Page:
The Hepatitis A virus is a naked icosahedron that is member of the Picornaviridae family. The genome of this virus is infectious and contains a single linear molecule of single stranded RNA. Hepatitis A is transmitted by feco-oral routes and was known as infectious hepatitis. The virus enters the body by ingestion and multiplies in intestinal epithelial cells. The virus then enters the circulation and invades parenchymal cells in the liver. Incubation period for Hepatitis A is 15-40 days.

Hepatitis D virus is a very small virus with tiny genome and is classified under genus Deltavirus. It is defective satellite virus and needs Hepatitis B virus as helper, i.e., it is infective only in the presence of Hepatitis B virus. The outer capsid of the virion contains Hepatitis B surface antigen, which is encoded by HBV co-infecting the same cell.

Hepatitis E virus is a naked virus, which has icosahedral capsid with surface depression. Hepatitis E virus is from the family Calciviridae and contains a single molecule of a single stranded RNA. Hepatitis A is transmitted by feco-oral routes and by contaminated food and water. Hepatitis E is associated with cholestasis and has a higher fatality rate in pregnant women.

Hepatitis A virus and Hepatitis E virus are not associated with:

  • Parenteral transmission
  • Chronic carrier state
  • Chronic hepatitis
  • Cirrhosis
  • Hepatocellular carcinoma

Hepatitis B virus, Hepatitis C virus, and Hepatitis D virus are associated with:

  • Parenteral transmission
  • Chronic carrier state
  • Chronic hepatitis
  • Cirrhosis
  • Hepatocellular carcinoma

Example Question #41 : Identifying Viruses

A group of teens go on an exploration trip. Against the advice of her friends, a 15-year-old girl goes off by herself and enters a cave. She sees a bat that is unable to fly and, in an attempt to see if it is hurt, approaches it. Unfortunately, she gets bitten by the bat. Because she had been forewarned about entering the cave, she is too embarrassed to tell anybody about the bite. Besides which, the bite marks are small, so she is not concerned. A few weeks after the trip, she becomes very ill. She develops fever, headache, and fatigue. This is followed by hallucinations, seizures, and episodes of agitation. In addition, when she swallows, she has dramatic muscle spasms. She progresses to a coma and then dies.

What would be found on autopsy in her brain?

Possible Answers:

Dohle bodies

Howell-Jolly bodies

Russell bodies

Foam cells

Negri bodies

Correct answer:

Negri bodies

Explanation:

The girl contracted rabies from the bat bite. Since she did not tell anybody about the incident, appropriate prophylactic measures were not taken. The neurologic symptoms she had are all consistent with rabies infections. Rabies is also referred to as hydrophobia because of the muscle spasms that occur when swallowing. The virus which causes rabies is a member of the family of Rhabdoviridae (rhabdovirus). The virus contains a single strand of RNA. Negri bodies are cytoplasmic inclusions seen with rabies.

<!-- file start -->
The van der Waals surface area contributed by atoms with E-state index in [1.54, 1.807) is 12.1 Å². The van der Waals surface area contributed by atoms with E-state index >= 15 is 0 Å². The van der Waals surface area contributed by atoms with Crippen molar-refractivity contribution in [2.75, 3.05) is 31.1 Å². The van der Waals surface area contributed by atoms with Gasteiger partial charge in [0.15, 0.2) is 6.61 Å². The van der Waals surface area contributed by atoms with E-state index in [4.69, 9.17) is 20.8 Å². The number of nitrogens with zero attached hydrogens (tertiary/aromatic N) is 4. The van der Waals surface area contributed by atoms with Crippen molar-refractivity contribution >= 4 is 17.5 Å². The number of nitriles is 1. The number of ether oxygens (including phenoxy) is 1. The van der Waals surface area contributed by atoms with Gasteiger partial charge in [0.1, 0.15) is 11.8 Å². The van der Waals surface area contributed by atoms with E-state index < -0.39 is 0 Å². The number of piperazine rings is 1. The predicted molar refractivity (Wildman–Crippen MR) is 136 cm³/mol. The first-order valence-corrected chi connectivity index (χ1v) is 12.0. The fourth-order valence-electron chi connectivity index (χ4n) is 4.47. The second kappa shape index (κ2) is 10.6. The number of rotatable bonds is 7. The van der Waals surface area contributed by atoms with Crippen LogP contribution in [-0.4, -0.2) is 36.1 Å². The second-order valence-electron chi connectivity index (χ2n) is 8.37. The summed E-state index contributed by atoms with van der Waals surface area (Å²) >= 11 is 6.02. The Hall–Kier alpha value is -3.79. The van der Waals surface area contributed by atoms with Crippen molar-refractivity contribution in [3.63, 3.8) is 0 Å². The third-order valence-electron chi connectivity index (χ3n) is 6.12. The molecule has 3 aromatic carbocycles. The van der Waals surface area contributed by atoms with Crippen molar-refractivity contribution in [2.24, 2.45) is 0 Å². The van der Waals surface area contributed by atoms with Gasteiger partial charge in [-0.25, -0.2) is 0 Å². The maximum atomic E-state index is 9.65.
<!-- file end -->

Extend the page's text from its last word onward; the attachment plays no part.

Döhle bodies are seen in white blood cells with burns, infections, trauma, and some other conditions. Russell bodies are intracellular accumulations of protein. Foam cells are lipid-laden macrophages. Howell-Jolly bodies are nuclear remnants seen in red blood cells, particularly after splenectomy.

Example Question #81 : Microbiology

It is 9 a.m. on a Monday morning. The nurse tells you that a 20-year-old white male has been worked into the schedule. He has told the nurse that he has had the flu over the weekend. He thought that he would get better. But now his roommate tells him that he looks yellow. In taking the history he complains of malaise, lassitude, anorexia, headache, and low-grade fever for the past week. The only good thing he reports is he doesn't want to smoke. What is your working diagnosis?

What is your working diagnosis?

Possible Answers:

Hepatitis A or B

Hepatitis non-A or non-B

Hepatitis B

Hepatitis A

Hepatitis A or B or C

Correct answer:

Hepatitis A or B or C

Explanation:

The morphologic changes in the liver are often similar for the various categories of viral agents. The liver can appear normal in size and color but is sometimes slightly edematous, enlarged, and bile-stained. On the cellular level, liver cell injury and necrosis and periportal inflammation can be seen.

Hepatitis A virus (HAV) is a small RNA virus 27 nm in diameter that can be detected in the feces during the late incubation and preicteric phase of the illness. With the onset of jaundice, antibody to HAAV (anti-HAV) becomes measurable in the serum. Initially, the level of anti-HAV antibody of the IgM class rises sharply, making it an accurate and simple diagnostic measure of HAV infections. Hepatitis A does not demonstrate a carrier state. Hepatitis B does have a carrier state.

HAV is primarily transmitted through oral ingestion of fecal contaminated material. Transmission by blood transfusion is possible, but is uncommon. HAV is commonly spread among children, or food or water contaminated by fecal matter. Undercooked shellfish may also harbor the virus.

HBV is primarily transmitted parenteral and across mucous membranes, especially by sexual intercourse. The average length of the incubation period is 120 days. HBsAg has been found in almost every body fluid from infected persons - blood, semen, saliva, tears, ascites, breast milk, urine, and even in feces.